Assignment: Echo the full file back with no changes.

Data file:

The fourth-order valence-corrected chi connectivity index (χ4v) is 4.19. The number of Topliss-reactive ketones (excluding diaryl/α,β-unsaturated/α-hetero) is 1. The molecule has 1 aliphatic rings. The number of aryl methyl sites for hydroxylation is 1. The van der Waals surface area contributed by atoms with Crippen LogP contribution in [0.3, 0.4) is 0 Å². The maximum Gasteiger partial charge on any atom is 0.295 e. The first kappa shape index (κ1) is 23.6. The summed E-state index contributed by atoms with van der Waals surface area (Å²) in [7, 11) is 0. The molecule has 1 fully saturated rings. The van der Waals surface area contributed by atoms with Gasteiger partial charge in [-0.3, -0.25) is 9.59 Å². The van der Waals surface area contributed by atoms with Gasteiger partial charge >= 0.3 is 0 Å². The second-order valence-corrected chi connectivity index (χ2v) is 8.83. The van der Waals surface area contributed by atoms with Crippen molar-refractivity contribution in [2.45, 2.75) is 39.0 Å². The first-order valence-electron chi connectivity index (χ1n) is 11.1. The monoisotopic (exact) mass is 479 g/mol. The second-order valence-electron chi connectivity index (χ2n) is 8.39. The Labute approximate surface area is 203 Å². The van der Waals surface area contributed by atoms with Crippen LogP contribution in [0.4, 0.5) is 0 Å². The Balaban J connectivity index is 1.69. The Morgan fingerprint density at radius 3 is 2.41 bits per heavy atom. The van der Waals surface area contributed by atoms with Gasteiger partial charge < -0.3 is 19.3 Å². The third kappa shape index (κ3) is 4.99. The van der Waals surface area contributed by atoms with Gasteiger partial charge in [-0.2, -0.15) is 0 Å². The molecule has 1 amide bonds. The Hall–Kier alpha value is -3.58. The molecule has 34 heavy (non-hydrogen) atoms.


The fourth-order valence-corrected chi connectivity index (χ4v) is 4.19. The number of Topliss-reactive ketones (excluding diaryl/α,β-unsaturated/α-hetero) is 1. The molecule has 1 aliphatic rings. The number of aryl methyl sites for hydroxylation is 1. The van der Waals surface area contributed by atoms with Crippen LogP contribution in [0.3, 0.4) is 0 Å². The maximum Gasteiger partial charge on any atom is 0.295 e. The first kappa shape index (κ1) is 23.6. The summed E-state index contributed by atoms with van der Waals surface area (Å²) in [7, 11) is 0. The molecule has 1 fully saturated rings. The van der Waals surface area contributed by atoms with Gasteiger partial charge in [-0.3, -0.25) is 9.59 Å². The van der Waals surface area contributed by atoms with Gasteiger partial charge >= 0.3 is 0 Å². The second-order valence-corrected chi connectivity index (χ2v) is 8.83. The van der Waals surface area contributed by atoms with Crippen molar-refractivity contribution in [2.45, 2.75) is 39.0 Å². The first-order valence-electron chi connectivity index (χ1n) is 11.1. The monoisotopic (exact) mass is 479 g/mol. The second-order valence-electron chi connectivity index (χ2n) is 8.39. The Labute approximate surface area is 203 Å². The van der Waals surface area contributed by atoms with Crippen LogP contribution in [0.4, 0.5) is 0 Å². The Balaban J connectivity index is 1.69. The Morgan fingerprint density at radius 3 is 2.41 bits per heavy atom. The van der Waals surface area contributed by atoms with Gasteiger partial charge < -0.3 is 19.3 Å². The third kappa shape index (κ3) is 4.99. The van der Waals surface area contributed by atoms with Gasteiger partial charge in [-0.2, -0.15) is 0 Å². The molecule has 1 amide bonds. The Hall–Kier alpha value is -3.58. The molecule has 34 heavy (non-hydrogen) atoms.